Definitely worth the half-hour road trip to Bothell, the darn near perfect pork and beef is made by Charleston-born David Hayward. He’s a local barbecue champ who turned his passion into his business when he won $100,000 in the state lottery a few years back. The 30-seat café, in the front of the quaint Country Village shopping area, also has patio tables outside and shares outdoor space with the Country Village picnic area. >> Bothell, 23806 Bothell Everett Hwy., Suite A; 425.949.8672; carolinasmoke.com Go for: The generous pulled pork sandwich ($9 with a side dish) or the cut-to-order baby back ribs ($14 half-rack with a side dish) with three sauces: Carolina honey (a vinegar-honey-mustard sauce), sweet apple-butter sauce and Burning “B” hot sauce. With a side of: Coleslaw with mayo dressing, homemade baked beans or smoked mac-and-cheese ($2 each). Wash it down with: Sweet tea made right on the premises, plus soda pop, beer and wine.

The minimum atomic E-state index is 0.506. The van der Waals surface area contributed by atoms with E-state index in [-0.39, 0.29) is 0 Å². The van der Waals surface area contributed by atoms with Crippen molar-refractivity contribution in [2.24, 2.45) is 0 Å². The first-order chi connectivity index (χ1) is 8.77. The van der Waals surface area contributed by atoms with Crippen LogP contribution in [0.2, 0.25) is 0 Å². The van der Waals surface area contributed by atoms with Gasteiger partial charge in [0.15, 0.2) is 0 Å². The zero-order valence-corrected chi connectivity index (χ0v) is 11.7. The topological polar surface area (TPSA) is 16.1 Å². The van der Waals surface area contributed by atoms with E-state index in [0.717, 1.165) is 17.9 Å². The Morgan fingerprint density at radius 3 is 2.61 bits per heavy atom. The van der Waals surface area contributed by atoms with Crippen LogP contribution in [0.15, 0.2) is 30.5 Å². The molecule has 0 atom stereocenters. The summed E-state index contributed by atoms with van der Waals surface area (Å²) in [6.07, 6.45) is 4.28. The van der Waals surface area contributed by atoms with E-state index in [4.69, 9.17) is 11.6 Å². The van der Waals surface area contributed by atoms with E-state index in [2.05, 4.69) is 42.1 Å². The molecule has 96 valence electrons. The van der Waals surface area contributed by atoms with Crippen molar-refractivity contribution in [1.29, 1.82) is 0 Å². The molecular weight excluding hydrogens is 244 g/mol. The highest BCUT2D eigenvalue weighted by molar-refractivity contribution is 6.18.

Memphis purists insist on pulled pork sandwiches topped with coleslaw—and when they order ribs, the sauce is on the side. The typical Memphis barbecue sauce is brown, thanks to molasses, and has some heat to it, too.
Rufus Berry, an Arkansas native, is the ’cue man at this friendly Burien spot with old car license plates on the walls, and room for 16 to chat and chew. Picnickers take their to-go bags to nearby Ed Munro Seahurst Park. >> Burien, 11614 Ambaum Blvd. SW; 206.444.5141 Go for: The can’t-stop-eating-them pork ribs ($12.95 with baked beans, potato salad and cornbread) and the pulled pork sandwich ($5.95 with coleslaw, beans or potato salad), smoked with applewood and served with Berry’s barbecue sauce. With a side of: Cinnamon-spiced peach cobbler ($4.50). Wash it down with: Cold soda pop or a beer, or perhaps a chilled glass of wine.